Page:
Startup story: Farm-to-table restaurants are all the rage. Why not include your pets in the trend? John Gigliotti, who has had dogs for as long as he can remember, was motivated to investigate the sourcing and ingredients in his pet’s food, following a handful of recalls in 2007. Gigliotti decided to start his own pet food company, focused on making healthy treats with transparent sourcing. Gigliotti wants pet owners to know exactly where the ingredients are coming from.The pet treats sold by Whole Life Pet Products are made with ingredients sourced directly from small-batch famers all based in the U.S. For example, the cheese used in the pet treats are made in Woodhall, N.Y., and the fish in the fish treats are caught in the waters off Boston’s shores. Whole Life Pet Products are advertised as organic enough for humans to eat. Full disclosure: We didn’t try to eat them ourselves.
For the edgy, elegant fashionista:
Product: Stainless steel mesh handbags by Bo’s Art in Los Angeles
Price: Between $200 and $700
Where to purchase: Select galleries and museum stores throughout the U.S. Orders fulfilled through the artists directly, via e-mail.
Startup story: Husband and wife artist-entrepreneur couple Bozenna and Lukasz Bogucki were inspired to create their stainless steel collection of handbags because they were taken by the natural beauty of the material. Meanwhile, they observed that this material -- which they found so beautiful -- is primarily used for industrial purposes. “As artists, we decided that we must think of some other way to show the beauty of it. That's how it started 13 years ago,” the couple said. Each bag is made by hand in the couple’s Los Angeles studio.
For the hobby aficionado:
Product: Guitar-lesson tool by ChordBuddy in Dothan, Ala.
Startup story: Entrepreneur-founder Travis Perry has been giving guitar lessons for the better part of three decades. In his years of teaching, he found that about seven of 10 music students quit lessons within the first two months because they find it difficult to nail down the finger movements. Perry needed a way to get students over that initial learning hump. He researched the manufacturing industry, made and tested 17 prototypes for what would become the ChordBuddy and eventually went on ABC’s hit show “Shark Tank” in 2012 to raise money to grow his business. The product affixes to the neck of the guitar and students remove each button, one at a time, until they can play without the crutch. Perry’s invention supports his hometown: The ChordBuddy is manufactured at a plant in Dothan, Ala.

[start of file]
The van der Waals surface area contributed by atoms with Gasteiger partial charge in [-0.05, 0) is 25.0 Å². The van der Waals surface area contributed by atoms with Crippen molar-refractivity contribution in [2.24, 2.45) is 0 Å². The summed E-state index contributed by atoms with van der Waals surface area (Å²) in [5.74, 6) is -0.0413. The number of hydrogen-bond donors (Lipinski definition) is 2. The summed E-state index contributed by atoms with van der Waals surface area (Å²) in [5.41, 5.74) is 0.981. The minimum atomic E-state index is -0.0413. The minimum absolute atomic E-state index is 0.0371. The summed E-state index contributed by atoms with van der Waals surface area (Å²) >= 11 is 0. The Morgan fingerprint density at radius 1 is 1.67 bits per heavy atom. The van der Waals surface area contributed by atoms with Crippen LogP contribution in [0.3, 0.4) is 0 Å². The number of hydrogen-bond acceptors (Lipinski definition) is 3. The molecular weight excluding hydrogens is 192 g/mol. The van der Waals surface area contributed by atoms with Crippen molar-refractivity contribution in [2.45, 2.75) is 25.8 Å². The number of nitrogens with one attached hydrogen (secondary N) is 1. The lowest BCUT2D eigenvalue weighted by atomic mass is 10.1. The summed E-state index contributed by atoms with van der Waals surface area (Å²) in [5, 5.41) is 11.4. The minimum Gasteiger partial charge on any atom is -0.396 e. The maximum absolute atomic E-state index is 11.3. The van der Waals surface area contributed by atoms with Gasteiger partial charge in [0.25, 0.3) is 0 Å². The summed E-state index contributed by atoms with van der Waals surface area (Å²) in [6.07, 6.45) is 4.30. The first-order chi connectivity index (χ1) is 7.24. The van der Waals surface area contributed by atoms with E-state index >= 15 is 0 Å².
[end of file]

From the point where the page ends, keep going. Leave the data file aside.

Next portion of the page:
For the humanitarian:
Product: Silver bracelet by World Vision, a nonprofit humanitarian organization that operates in almost 100 countries, in Federal Way, Wash., just outside of Seattle
Where to purchase: In the World Vision gift catalogue and online at http://www.worldvision.org/.
Startup story: The silver bracelet is made by primarily female artisans in Old Delhi, India. A young daughter of one of the artisans found out about Fair Trade certified retailers through her research on the Internet. Fair Trade certified retailers pay workers sustainable living wages, as determined by cost of living in a country. The women artisans unified and started selling through Fair Trade retailers. World Vision put the bracelets in its ecommerce catalogue. Wages of the female artisans have tripped and some of the young girls in the artisan communities are going to school thanks to the increased wages. The cost of silver bracelet bought through World Vision also includes a donation to the nonprofit itself.